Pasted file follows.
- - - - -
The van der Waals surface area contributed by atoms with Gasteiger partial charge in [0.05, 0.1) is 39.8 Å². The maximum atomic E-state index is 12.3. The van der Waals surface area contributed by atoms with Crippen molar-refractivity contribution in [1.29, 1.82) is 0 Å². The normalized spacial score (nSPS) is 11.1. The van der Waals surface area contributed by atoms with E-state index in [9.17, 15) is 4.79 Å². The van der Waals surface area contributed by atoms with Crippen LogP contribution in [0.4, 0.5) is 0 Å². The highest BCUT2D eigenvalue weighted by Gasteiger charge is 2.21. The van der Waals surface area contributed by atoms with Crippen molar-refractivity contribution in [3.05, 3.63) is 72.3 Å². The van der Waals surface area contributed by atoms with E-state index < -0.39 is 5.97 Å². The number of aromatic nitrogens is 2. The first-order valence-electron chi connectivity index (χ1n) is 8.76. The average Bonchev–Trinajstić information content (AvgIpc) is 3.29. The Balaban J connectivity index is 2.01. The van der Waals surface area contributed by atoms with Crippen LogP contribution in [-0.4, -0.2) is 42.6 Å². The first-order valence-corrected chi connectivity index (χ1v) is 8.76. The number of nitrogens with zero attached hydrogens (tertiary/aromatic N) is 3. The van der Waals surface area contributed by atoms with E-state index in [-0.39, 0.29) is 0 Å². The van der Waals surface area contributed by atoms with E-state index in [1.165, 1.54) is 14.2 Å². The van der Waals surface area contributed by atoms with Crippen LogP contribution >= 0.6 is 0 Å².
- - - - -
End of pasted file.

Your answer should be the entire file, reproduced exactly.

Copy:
The van der Waals surface area contributed by atoms with Gasteiger partial charge in [0.05, 0.1) is 39.8 Å². The maximum atomic E-state index is 12.3. The van der Waals surface area contributed by atoms with Crippen molar-refractivity contribution in [1.29, 1.82) is 0 Å². The normalized spacial score (nSPS) is 11.1. The van der Waals surface area contributed by atoms with E-state index in [9.17, 15) is 4.79 Å². The van der Waals surface area contributed by atoms with Crippen LogP contribution in [0.4, 0.5) is 0 Å². The highest BCUT2D eigenvalue weighted by Gasteiger charge is 2.21. The van der Waals surface area contributed by atoms with Crippen molar-refractivity contribution in [3.05, 3.63) is 72.3 Å². The van der Waals surface area contributed by atoms with E-state index < -0.39 is 5.97 Å². The number of aromatic nitrogens is 2. The first-order valence-electron chi connectivity index (χ1n) is 8.76. The average Bonchev–Trinajstić information content (AvgIpc) is 3.29. The Balaban J connectivity index is 2.01. The van der Waals surface area contributed by atoms with Crippen LogP contribution in [-0.4, -0.2) is 42.6 Å². The first-order valence-corrected chi connectivity index (χ1v) is 8.76. The number of nitrogens with zero attached hydrogens (tertiary/aromatic N) is 3. The van der Waals surface area contributed by atoms with E-state index in [-0.39, 0.29) is 0 Å². The van der Waals surface area contributed by atoms with E-state index in [1.165, 1.54) is 14.2 Å². The van der Waals surface area contributed by atoms with Crippen LogP contribution >= 0.6 is 0 Å².